A new ORM publication about algorithmic accountability in AI&Society (Springer Nature)

A new paper partly written by ORM members Antonin Descampe and Olivier Standaert has been published in AI&Society: « Automated news recommendation in front of adversarial examples and the technical limits of transparency in algorithmic accountability ».

Algorithmic decision making is used in an increasing number of fields. Letting automated processes take decisions raises the question of their accountability. In the field of computational journalism, the algorithmic accountability framework proposed by Diakopoulos formalizes this challenge by considering algorithms as objects of human creation, with the goal of revealing the intent embedded into their implementation. A consequence of this definition is that ensuring accountability essentially boils down to a transparency question: given the appropriate reverse-engineering tools, it should be feasible to extract design criteria and to identify intentional biases. General limitations of this transparency ideal have been discussed by Ananny and Crawford (New Media Soc 20(3):973–989, 2018). We further focus on its technical limitations. We show that even if reverse-engineering concludes that the criteria embedded into an algorithm correspond to its publicized intent, it may be that adversarial behaviors make the algorithm deviate from its expected operation. We illustrate this issue with an automated news recommendation system, and show how the classification algorithms used in such systems can be fooled with hard-to-notice modifications of the articles to classify. We therefore suggest that robustness against adversarial behaviors should be taken into account in the definition of algorithmic accountability, to better capture the risks inherent to algorithmic decision making. We finally discuss the various challenges that this new technical limitation raises for journalism practice.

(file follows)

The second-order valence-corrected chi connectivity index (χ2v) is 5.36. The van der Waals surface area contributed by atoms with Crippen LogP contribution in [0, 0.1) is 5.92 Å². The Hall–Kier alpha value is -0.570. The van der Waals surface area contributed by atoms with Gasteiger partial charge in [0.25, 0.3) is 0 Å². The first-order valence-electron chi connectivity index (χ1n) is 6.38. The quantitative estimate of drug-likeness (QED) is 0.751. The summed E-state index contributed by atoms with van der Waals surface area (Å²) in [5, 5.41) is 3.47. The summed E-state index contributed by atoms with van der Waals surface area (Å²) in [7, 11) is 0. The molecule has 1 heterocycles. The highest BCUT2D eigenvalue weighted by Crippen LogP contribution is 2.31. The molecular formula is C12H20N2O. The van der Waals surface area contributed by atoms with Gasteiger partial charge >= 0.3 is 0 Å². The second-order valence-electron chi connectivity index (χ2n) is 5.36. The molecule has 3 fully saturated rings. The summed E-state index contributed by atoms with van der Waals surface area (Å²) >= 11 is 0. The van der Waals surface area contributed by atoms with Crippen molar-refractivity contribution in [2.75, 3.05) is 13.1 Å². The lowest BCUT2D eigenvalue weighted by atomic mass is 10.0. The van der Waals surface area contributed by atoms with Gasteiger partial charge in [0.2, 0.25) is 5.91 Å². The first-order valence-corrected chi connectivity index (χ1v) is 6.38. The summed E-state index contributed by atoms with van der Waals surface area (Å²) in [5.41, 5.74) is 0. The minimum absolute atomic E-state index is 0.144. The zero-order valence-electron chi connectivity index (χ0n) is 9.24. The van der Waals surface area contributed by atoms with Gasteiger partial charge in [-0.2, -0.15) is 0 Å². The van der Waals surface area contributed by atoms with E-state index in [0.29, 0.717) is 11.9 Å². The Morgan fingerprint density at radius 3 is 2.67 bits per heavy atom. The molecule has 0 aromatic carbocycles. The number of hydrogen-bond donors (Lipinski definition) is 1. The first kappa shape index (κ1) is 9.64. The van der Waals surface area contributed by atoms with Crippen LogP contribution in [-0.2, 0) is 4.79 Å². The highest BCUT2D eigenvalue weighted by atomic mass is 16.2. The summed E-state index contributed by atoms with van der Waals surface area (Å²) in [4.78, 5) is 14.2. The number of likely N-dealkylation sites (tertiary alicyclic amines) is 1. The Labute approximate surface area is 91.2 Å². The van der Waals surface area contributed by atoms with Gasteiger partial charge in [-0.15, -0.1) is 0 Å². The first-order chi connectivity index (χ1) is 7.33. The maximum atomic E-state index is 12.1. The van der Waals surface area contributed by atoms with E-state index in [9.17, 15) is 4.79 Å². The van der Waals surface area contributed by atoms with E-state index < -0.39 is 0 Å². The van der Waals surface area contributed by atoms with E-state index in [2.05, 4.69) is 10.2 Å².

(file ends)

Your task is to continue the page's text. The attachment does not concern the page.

Link to the paper :

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